Don't Try to Understand

"The incomprehensible order or rule is a basic feature of life in prison." - Gresham Sykes, The Society of Captives, Princeton Univeristy Press. 1958.

It was mail call a couple of weeks before my birthday. I got a five-day notice from the property room.  A five-day notice is the prison’s way of telling you it has some piece of your property that you can’t have. You have five days to say whether you want it mailed out, picked up, donated or destroyed.

The notice said, “one book, no invoice enclosed.”

Prisoners can have up to ten books. They can get books by mail, but only directly from vendors and accompanied by an invoice. I was not expecting any books. Maybe a friend who doesn’t know prison rules sent me a book, I thought. Whoever it is might want it returned. On the other hand, if the book is from a vendor, how will the buyer get a refund if it comes back without an invoice?  Maybe I should have my wife pick it up instead.  I needed more information.  I attached the notice to an Inmate Request Form and wrote, “Who is the sender?”

A few days later my answer came. “U.S. Mail.”  I was sure the staff in the property room knew the difference between sender and carrier. I was being toyed with.

There are a thousand ways a guard can toy with a prisoner. In my experience, most guards try to remain professional on the job. But it’s no secret there’s a culture of disdain for prisoners indulged in private. When feelings of contempt turn into a pattern of abusive actions, guards can end up getting assigned places that don’t have much prisoner contact, like perimeter duty, the towers, the mail room, or the property room.

I went to see the unit manager. I explained my dilemma. I showed her the paperwork. She called the property room.

“The book is from Borders,” she told me.

“Okay, tell them my wife will pick it up next time she visits.”

That Saturday in the visiting room, I told my wife about the book. “Oh, that’s too bad,” she said. “I sent it as a surprise for your birthday.”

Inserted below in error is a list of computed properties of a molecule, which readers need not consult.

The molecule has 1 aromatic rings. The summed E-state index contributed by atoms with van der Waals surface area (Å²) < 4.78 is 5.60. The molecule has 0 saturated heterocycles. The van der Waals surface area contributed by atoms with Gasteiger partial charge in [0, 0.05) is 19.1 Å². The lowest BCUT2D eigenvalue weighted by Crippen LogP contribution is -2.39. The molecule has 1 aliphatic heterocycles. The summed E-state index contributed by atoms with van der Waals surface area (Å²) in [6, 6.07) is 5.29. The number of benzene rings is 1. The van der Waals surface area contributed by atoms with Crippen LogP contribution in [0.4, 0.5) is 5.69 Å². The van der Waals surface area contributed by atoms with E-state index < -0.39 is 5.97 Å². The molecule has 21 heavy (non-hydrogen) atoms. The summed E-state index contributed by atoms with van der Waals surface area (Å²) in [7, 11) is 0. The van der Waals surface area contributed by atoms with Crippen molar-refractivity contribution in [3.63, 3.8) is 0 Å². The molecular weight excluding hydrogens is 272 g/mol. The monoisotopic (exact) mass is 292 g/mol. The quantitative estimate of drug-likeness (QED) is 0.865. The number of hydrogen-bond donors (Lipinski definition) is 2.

We ended our visit early so she could get to the property room before it closed. The next time we talked, she said the guard in the property room couldn’t find the book. I went back to the unit manager.  She called the property room again.

“It has been longer than five days,” she said sheepishly. “The book has been donated.”

“But you told them my wife would pick it up.”

She shrugged.

“Look, I’m sure that book cost my wife a lot. Do I have to file a claim against the D.O.C.?”  I knew filing a claim would be useless.  But I was frustrated and figured the claims process might embarrass somebody. She redialed the property room.

“It’s in the bin of books to be donated to the prison library. They need to know the title and they’ll pull it out and hold it for your wife.”

“I don’t know the title. It was a surprise birthday present. I’ll call my wife and let you know." Then I added, "Can I ask you a question?”

She nodded.

“The rule about books having to come from the vendor with a receipt is supposed to prevent contraband, right?”

“That’s right.”

“Well, if they really suspected contraband, why would they donate the book to the library?  I mean, couldn’t I just go there and check it out?”

There was a pause. “Don’t try to understand the rules, Mr. Horner,” she said.